What is remarkable is that their uneasy, and, at times, troubled relationship, has gone largely unnoticed for so long – unless, perhaps, you’re a native of Cambridge.
Stuart: A Life Backwards was a TV movie starring a novice Tom Hardy (as Shorter) and Benedict Cumberbatch back in 2007, but this year the story has come into its own, scoring a huge hit at this year’s Edinburgh Fringe Festival, and now touring the country in a powerful and, at times, emotionally disturbing, drama.
Jack Thorne stage play has been playing at Watford Palace Theatre this week (final night today) and I’m so pleased to have caught last night’s performance.
Think of a dozen derogatory adjectives and they all applied to Shorter - and then some. He was profoundly disabled, through muscular dystrophy, and living on the streets of Cambridge, when he met Masters as the latter tried to drum up support for a campaign to free two charity workers from prison.
It’s worth Googling Stuart Shorter because his story makes fascinating reading. As a child he had been sexually abused by his brother and others, and later turned to drink and drugs to blot out the memory. He ended up living on streets and died, under a train, in 2002 aged just 34.
He was violent, unstable, a career criminal, unloved and unwanted by society – until he met Masters and the motormouth vagrant found and unlikely someone he could relate to.
Masters came from a family of high-achieving writers but dropped out of university before completing a Phd. Like Stuart, he struggled to make sense of life until he finally decided to write a book about his friend and the words finally fell into place.
The play leaves a lasting impression thanks to a powerhouse performance by Fraser Ayres as its central character. So convincing was the shaven-headed Ayres that I thought that they had hired a disabled actor to play the part. It’s an astounding performance – a rich blend of street philosopher, victim, comic and critic.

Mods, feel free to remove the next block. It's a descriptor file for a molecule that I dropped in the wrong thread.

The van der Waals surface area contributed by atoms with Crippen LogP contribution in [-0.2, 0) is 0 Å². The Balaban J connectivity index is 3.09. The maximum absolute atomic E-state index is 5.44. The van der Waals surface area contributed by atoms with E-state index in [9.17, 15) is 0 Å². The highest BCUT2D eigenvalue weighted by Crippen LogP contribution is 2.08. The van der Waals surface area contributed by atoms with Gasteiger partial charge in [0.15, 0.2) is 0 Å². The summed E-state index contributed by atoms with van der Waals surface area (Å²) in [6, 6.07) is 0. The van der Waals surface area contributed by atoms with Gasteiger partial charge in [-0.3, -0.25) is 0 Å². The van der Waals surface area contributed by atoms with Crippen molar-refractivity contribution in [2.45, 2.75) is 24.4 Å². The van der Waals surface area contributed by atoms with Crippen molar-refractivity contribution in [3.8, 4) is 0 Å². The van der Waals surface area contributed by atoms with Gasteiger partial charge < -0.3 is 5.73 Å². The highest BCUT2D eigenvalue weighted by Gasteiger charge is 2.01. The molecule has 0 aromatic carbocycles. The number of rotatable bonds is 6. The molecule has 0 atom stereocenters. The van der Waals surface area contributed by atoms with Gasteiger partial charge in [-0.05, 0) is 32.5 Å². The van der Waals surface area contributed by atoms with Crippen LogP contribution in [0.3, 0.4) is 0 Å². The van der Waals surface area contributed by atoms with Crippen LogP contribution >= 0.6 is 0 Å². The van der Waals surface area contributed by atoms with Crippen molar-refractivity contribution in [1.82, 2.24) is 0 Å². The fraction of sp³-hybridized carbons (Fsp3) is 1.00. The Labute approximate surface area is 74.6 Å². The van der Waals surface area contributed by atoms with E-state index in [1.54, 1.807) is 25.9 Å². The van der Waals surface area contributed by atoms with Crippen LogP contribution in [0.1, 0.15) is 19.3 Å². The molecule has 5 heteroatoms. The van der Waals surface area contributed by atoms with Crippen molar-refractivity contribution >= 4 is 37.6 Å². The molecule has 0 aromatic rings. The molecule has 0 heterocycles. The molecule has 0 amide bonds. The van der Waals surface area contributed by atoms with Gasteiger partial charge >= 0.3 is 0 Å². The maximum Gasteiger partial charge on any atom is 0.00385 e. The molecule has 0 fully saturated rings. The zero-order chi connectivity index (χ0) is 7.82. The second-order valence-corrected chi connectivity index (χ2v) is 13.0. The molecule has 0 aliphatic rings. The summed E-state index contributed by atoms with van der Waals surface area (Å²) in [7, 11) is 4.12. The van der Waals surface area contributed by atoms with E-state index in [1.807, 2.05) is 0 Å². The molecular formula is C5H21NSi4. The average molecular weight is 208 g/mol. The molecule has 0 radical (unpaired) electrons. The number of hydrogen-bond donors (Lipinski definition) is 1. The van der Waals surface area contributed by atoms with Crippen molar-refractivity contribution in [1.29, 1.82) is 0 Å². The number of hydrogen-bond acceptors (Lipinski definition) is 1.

There’s not an ounce of pity in the actor’s interpretation. Despite Shorter’s shocking past (he was jailed for attempting to murder his son) Ayres brings out the man’s dignity and powerful personality. Shorter had no time for do-gooders – unless they actually produced results.
Stuart may have been plagued with demons but he was, as Masters believed, essentially a “good man.”
Unusually, for an alcohol and drug abuser, he was profoundly erudite – more so than the frequently tongue-tied Masters – and, was never afraid of speaking his mind. He fronted the campaign to free the social workers and led another to stop the homeless being driven from Cambridge city centre.
Stuart seemed fearless and blessed with a wicked sense of humour. When he was invited to Masters home he struggled for the right etiquette to letting a filthy homeless man in onto cream coloured carpets.
“My feet are largely fungal,” he shamefully admitted. He later gave the writer a crash course on making a chicken curry and admitted being a fan of Jamie Oliver.
He was Masters’ worst critic when he read the first draft of his biography and denounced it as boring. “I’m not an island, stop trying to discover me,” he complained. He urged the fledgling writer to go back to the beginning, to find out what made the man, to unearth the clues behind his chaotic life.
Thorne has done a great job bringing 90 minutes of engrossing and utterly compelling story-telling, ripe with earthy comedy, to the stage.
But one scene was so emotionally devastating and unexpected – Stuart’s relationship with his brother - that it left a lasting and profound impression.
Will Adamsdale does a great job with Masters but I couldn’t help thinking it surprising that this shambling, indecisive, inarticulate character, who was so incapable of expressing a cognitive thought or idea, could eventually become an award winning writer.
Get along to WPT tonight to catch something special. Not suitable for the under 14s.